The organisational structure can be defined as the framework within which managerial and operating tasks are performed.
Types of Organisational Structures
1. Functional Structure
2. Divisional Structure

Features of Functional Structure

♦ A functional structure is an organisational design that groups similar or related jobs together on the basis of functions like production, finance etc.
♦ Each department hasa functional manager responsible for performance and who has authority over the department.
♦ All departments are under the charge of a coordinating head.
♦ These departments may be further divided into sections.

Features of Divisional Structure

♦ A divisional structure is an organisational design that groups similar or related jobs together on the basis of functions. Different products manufactured in the organisation. Structure comprise of separate business units or divisions.
♦ Each department hasa divisional manager responsible for the profit or loss of his division.
♦ Each division is multi-functional because within each division functions like production, marketing, finance, purchase etc., are performed together to achieve a common goal.

Advantages of Functional Structure

♦ A functional structure emphasises on specific functions and ensures that different functions get due attention.
♦ Due to the similarity in the tasks being performed, it promotes control and coordination within a department.
♦ It results in increased profit with the improvement in managerial and operational efficiency.
♦ By focusing only on a limited range of skills, it facilitates the training of employees.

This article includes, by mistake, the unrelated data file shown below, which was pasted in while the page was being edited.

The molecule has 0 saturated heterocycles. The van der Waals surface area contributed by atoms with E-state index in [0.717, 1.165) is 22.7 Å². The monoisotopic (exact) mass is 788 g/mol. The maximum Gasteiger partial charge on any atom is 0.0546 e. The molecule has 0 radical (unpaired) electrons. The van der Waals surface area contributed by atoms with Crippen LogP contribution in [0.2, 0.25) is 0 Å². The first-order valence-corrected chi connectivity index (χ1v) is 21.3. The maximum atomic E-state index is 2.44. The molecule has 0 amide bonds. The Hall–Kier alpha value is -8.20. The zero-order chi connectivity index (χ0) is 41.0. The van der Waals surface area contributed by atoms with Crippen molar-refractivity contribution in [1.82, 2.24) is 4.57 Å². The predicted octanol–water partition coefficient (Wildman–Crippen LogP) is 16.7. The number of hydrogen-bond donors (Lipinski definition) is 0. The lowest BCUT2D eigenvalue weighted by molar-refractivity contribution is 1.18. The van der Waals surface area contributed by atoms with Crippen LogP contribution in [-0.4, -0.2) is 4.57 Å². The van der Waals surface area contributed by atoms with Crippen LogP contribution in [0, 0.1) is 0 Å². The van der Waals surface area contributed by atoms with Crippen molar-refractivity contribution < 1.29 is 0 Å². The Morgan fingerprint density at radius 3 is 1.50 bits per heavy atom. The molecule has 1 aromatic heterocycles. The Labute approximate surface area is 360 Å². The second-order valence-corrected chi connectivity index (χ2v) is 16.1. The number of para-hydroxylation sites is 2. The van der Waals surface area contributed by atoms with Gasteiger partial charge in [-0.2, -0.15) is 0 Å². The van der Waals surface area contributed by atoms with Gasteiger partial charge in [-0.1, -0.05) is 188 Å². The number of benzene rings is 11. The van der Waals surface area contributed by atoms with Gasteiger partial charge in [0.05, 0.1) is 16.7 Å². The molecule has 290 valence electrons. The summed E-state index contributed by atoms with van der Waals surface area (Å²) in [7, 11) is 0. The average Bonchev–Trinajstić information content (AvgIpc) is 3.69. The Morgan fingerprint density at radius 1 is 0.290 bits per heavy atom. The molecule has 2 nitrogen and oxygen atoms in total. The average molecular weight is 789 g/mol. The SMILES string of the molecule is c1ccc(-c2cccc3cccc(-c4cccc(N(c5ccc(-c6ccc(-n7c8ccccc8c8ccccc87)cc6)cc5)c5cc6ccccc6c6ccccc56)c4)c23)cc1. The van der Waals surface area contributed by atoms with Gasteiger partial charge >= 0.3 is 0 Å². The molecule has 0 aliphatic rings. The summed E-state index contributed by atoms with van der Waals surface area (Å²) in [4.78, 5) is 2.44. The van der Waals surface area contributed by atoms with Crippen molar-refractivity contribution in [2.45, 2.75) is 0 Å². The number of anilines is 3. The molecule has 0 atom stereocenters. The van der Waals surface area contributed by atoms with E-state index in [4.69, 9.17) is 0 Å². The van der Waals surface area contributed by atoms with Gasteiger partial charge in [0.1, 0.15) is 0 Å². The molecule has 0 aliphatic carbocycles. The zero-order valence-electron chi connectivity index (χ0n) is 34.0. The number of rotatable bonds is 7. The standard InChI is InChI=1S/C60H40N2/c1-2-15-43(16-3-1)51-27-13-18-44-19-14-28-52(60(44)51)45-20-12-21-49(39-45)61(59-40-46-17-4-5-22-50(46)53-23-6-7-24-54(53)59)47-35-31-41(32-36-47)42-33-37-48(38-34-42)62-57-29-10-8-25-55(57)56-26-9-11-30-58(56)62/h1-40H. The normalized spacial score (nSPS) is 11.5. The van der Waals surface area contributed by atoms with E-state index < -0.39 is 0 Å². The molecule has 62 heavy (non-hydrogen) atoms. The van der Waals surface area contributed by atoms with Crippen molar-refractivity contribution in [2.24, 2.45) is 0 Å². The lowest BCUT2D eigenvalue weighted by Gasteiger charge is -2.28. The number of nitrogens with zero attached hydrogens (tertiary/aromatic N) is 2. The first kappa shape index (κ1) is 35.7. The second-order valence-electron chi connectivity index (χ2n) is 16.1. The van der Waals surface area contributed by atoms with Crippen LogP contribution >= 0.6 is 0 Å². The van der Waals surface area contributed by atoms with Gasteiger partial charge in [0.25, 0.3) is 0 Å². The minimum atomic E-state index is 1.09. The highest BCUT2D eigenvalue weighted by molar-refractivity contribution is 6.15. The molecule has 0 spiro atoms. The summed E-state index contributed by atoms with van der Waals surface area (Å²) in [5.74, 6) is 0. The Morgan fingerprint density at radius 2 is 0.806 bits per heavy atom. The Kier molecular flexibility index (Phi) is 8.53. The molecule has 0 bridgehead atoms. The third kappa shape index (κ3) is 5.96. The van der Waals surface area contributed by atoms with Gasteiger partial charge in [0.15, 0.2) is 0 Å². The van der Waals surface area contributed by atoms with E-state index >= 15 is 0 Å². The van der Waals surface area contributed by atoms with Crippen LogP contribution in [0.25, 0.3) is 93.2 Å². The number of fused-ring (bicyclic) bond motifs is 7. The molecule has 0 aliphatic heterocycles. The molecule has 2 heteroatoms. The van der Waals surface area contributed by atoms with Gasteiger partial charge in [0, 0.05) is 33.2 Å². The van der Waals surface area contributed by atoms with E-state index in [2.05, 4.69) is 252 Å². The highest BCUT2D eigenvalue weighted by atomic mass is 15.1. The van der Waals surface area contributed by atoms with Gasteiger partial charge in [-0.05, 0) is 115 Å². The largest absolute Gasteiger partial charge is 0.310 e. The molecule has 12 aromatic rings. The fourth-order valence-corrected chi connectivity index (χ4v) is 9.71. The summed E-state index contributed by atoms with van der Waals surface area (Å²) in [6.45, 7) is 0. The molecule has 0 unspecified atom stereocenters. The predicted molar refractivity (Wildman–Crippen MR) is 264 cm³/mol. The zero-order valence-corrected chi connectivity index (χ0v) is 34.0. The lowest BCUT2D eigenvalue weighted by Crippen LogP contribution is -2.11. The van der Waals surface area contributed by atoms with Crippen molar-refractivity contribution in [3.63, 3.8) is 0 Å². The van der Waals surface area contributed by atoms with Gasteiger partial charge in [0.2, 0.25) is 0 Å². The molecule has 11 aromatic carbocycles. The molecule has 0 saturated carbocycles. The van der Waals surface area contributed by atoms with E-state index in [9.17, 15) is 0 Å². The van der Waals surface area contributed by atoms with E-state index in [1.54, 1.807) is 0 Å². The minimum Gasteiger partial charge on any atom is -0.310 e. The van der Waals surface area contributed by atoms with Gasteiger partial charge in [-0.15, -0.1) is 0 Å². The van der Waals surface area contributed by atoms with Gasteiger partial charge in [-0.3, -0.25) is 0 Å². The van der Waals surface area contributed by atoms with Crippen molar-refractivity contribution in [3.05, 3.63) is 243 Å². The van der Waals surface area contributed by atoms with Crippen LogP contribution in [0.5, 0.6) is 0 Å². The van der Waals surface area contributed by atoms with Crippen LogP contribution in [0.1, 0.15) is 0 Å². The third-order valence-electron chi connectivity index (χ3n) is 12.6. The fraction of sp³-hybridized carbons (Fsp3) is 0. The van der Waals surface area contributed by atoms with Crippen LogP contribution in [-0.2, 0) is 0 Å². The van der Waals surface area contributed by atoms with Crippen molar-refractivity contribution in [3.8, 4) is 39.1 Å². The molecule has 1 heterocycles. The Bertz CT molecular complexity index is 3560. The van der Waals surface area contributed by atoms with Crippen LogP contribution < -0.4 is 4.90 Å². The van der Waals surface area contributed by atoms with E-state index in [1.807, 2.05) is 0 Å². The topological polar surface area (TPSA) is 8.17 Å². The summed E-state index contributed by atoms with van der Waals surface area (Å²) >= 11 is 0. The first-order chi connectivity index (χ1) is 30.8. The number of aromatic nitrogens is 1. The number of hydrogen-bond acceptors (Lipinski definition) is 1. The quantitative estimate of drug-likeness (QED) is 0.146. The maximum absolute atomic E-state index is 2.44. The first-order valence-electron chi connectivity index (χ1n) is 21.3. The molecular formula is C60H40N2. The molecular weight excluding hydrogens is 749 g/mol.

♦ It leads to minimal duplication of effort and leads to economies of scale thereby reducing cost.

Advantages of Divisional Structure

♦ Product specialisation helps a divisional manager to gain experience in all functions related to a particular product and this prepares him for higher positions.
♦ It providesa proper basis for performance measurement and also helps in fixation of responsibility in cases of poor performance of the division as revenues and costs related to different departments can be easily identified.
♦ It leads to faster decision making, promotes flexibility and initiative because each division functions as an autonomous unit.
♦ It facilitates expansion and growth as new divisions can be added just by adding another divisional head and staff for the new product line without interrupting the existing operations

Disadvantages of Functional Structure

♦ It gives less emphasis to overall enterprise objectives than the objectives pursued by a functional head.
♦ It may lead to problems in coordination.
♦ It may lead to conflict of interests if two or more departments are not compatible.
♦ It may lead to inflexibility as the functional heads do not get training and experience in diverse areas.

Disadvantages of Divisional Structure

♦ There may be conflicts among the different division heads, as in pursuit of higher profits, each of them may seek maximum allocation of resources at the cost of other divisions.
♦ The cost is high as each division is provided with separate set of similar functions.
♦ It provides the managers with the authority to supervise all activities related to a particular division. In course of time, such a manager may gain power and in a bid to assert his independence may ignore organisational interests.